Hey there, time traveller!
This article was published 23/10/2010 (4223 days ago), so information in it may no longer be current.
From the beaches of Dieppe to the dikes of the devastating 1950 flood, the city's proud and kilted regiment has always been "ullamh" -- ready.
And on the weekend, the Queen's Own Cameron Highlanders of Canada -- one of four Canadian military regiments ever to have fought in kilts -- were ready to march right up to Winnipeg's front steps and bang on the door.
Hey, it's all in the name of tradition. On Saturday morning, the storied infantry reserve regiment, which is based at the Minto Armoury, continued its 100th anniversary celebrations with a formal parade that took them straight to the mayor's door.
At least Sam Katz could hear them coming. Just after 10 a.m., the wail of bagpipes and the rat-tat-tat of marching drums wafted through downtown as the regiment's cadets, members and veterans paraded from the Scots Monument on Waterfront Drive.
They finally stepped to a stop in the city hall courtyard. There, standing before the ranks of kilted members and about 35 family, friends and curious onlookers, Lt. Col. Brett Takeuchi, the regiment's commanding officer, raised his sword and thrice thumped the pommel on the door.
The ceremony followed a 350-year old tradition that sees cities grant trusted military regiments the "freedom of the city." In history, the honour allowed troops to parade freely through towns and cities, instead of remaining stationed outside their walls... with the mayor's blessing, that is.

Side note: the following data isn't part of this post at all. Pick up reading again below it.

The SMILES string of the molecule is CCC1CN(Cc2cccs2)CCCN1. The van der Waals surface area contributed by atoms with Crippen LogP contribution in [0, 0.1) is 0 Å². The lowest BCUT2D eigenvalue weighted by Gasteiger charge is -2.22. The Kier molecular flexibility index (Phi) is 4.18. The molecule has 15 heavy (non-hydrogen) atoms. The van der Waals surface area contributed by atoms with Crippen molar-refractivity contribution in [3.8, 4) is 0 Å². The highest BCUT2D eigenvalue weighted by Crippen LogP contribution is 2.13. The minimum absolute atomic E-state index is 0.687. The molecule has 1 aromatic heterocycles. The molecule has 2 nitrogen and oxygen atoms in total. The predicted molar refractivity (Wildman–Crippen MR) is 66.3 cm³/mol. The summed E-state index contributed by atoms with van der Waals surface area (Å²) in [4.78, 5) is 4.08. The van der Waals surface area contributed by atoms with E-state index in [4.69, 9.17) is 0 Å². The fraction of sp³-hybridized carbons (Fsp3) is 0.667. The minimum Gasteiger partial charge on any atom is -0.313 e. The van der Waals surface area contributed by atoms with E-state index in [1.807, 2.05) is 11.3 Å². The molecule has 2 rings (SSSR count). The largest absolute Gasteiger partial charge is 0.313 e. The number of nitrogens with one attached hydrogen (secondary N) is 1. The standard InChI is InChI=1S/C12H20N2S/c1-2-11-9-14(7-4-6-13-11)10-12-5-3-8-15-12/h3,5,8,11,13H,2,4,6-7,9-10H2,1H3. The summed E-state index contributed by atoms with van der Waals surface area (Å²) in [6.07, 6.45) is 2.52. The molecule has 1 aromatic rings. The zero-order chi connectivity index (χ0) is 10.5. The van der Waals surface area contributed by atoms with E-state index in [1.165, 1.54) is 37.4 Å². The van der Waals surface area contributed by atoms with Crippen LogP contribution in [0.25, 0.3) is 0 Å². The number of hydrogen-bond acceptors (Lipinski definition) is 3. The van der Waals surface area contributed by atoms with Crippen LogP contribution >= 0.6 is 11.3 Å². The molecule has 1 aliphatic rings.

On Saturday, they got that blessing. Katz answered Takeuchi's knock and delivered a brief address honouring the Highlanders' achievements on and off the battlefield. "We thank you for your visit," Katz declared, accepting a centennial plaque to be displayed at city hall. "Year upon year, generation upon generation, you are the pride of Winnipeg."
The regiment was raised in 1910, a nod to pressure from Scottish lobbyists. Over the years, the Highlanders notably fought in both world wars. While storming the beaches of Dieppe during the Second World War, a Highlander soldier picked up his bagpipes and played the troops to the shore. It is the last recorded incident of Canadian troops being piped into battle.
Even a century after it was formed, the regiment still binds. A 100th anniversary dinner on Saturday night was expected to draw 360 people. Only about two per cent of regiment members were unable to attend, beamed one of the centennial celebrations' main organizers -- a turnout that proves the enthusiasm for the regiment, he said.
"You'll do far more for your regiment than for the army," noted honourary Lt. Col. Bob Vandewater, quoting Napoleon Bonaparte. "Once you are a Cameron, you're a Cameron. That's it. You're family."
To celebrate the regiment's anniversary, a new book celebrating "Winnipeg's ladies from hell" is available on the regiment's website, and displays of regimental artifacts are being presented at the Millenium Library and the Manitoba Museum.
Melissa Martin reports and opines for the Winnipeg Free Press.